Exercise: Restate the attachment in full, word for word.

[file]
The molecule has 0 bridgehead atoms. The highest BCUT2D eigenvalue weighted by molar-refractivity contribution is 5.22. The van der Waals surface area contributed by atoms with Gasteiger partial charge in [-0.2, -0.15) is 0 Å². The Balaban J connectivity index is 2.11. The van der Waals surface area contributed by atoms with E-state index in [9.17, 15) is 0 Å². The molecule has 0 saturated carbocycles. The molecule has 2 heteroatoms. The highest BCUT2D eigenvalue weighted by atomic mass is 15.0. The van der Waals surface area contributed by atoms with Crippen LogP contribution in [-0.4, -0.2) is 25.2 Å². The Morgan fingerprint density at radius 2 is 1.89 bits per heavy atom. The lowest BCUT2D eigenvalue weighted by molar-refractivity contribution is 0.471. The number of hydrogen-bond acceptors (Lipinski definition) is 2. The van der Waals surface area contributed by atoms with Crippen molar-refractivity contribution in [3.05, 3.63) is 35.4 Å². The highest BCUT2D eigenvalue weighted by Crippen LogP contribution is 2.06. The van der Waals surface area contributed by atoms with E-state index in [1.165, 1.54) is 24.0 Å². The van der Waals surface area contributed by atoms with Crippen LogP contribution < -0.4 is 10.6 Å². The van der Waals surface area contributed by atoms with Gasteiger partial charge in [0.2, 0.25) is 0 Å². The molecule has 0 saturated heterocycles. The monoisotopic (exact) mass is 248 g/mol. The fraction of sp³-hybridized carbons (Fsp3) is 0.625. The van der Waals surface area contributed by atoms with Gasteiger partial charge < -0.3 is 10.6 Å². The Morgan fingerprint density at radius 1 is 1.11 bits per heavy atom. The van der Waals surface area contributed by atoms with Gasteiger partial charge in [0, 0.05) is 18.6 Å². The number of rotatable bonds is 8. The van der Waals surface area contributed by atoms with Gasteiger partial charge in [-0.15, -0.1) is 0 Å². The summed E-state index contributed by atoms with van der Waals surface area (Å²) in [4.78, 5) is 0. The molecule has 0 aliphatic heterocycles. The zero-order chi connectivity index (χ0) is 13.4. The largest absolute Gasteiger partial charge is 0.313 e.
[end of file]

The molecule has 0 bridgehead atoms. The highest BCUT2D eigenvalue weighted by molar-refractivity contribution is 5.22. The van der Waals surface area contributed by atoms with Gasteiger partial charge in [-0.2, -0.15) is 0 Å². The Balaban J connectivity index is 2.11. The van der Waals surface area contributed by atoms with E-state index in [9.17, 15) is 0 Å². The molecule has 0 saturated carbocycles. The molecule has 2 heteroatoms. The highest BCUT2D eigenvalue weighted by atomic mass is 15.0. The van der Waals surface area contributed by atoms with Crippen LogP contribution in [-0.4, -0.2) is 25.2 Å². The Morgan fingerprint density at radius 2 is 1.89 bits per heavy atom. The lowest BCUT2D eigenvalue weighted by molar-refractivity contribution is 0.471. The number of hydrogen-bond acceptors (Lipinski definition) is 2. The van der Waals surface area contributed by atoms with Crippen molar-refractivity contribution in [3.05, 3.63) is 35.4 Å². The highest BCUT2D eigenvalue weighted by Crippen LogP contribution is 2.06. The van der Waals surface area contributed by atoms with E-state index in [1.165, 1.54) is 24.0 Å². The van der Waals surface area contributed by atoms with Crippen LogP contribution < -0.4 is 10.6 Å². The van der Waals surface area contributed by atoms with Gasteiger partial charge in [0.2, 0.25) is 0 Å². The molecule has 0 saturated heterocycles. The monoisotopic (exact) mass is 248 g/mol. The fraction of sp³-hybridized carbons (Fsp3) is 0.625. The van der Waals surface area contributed by atoms with Gasteiger partial charge < -0.3 is 10.6 Å². The Morgan fingerprint density at radius 1 is 1.11 bits per heavy atom. The van der Waals surface area contributed by atoms with Gasteiger partial charge in [0, 0.05) is 18.6 Å². The number of rotatable bonds is 8. The van der Waals surface area contributed by atoms with Gasteiger partial charge in [-0.15, -0.1) is 0 Å². The summed E-state index contributed by atoms with van der Waals surface area (Å²) in [4.78, 5) is 0. The molecule has 0 aliphatic heterocycles. The zero-order chi connectivity index (χ0) is 13.4. The largest absolute Gasteiger partial charge is 0.313 e.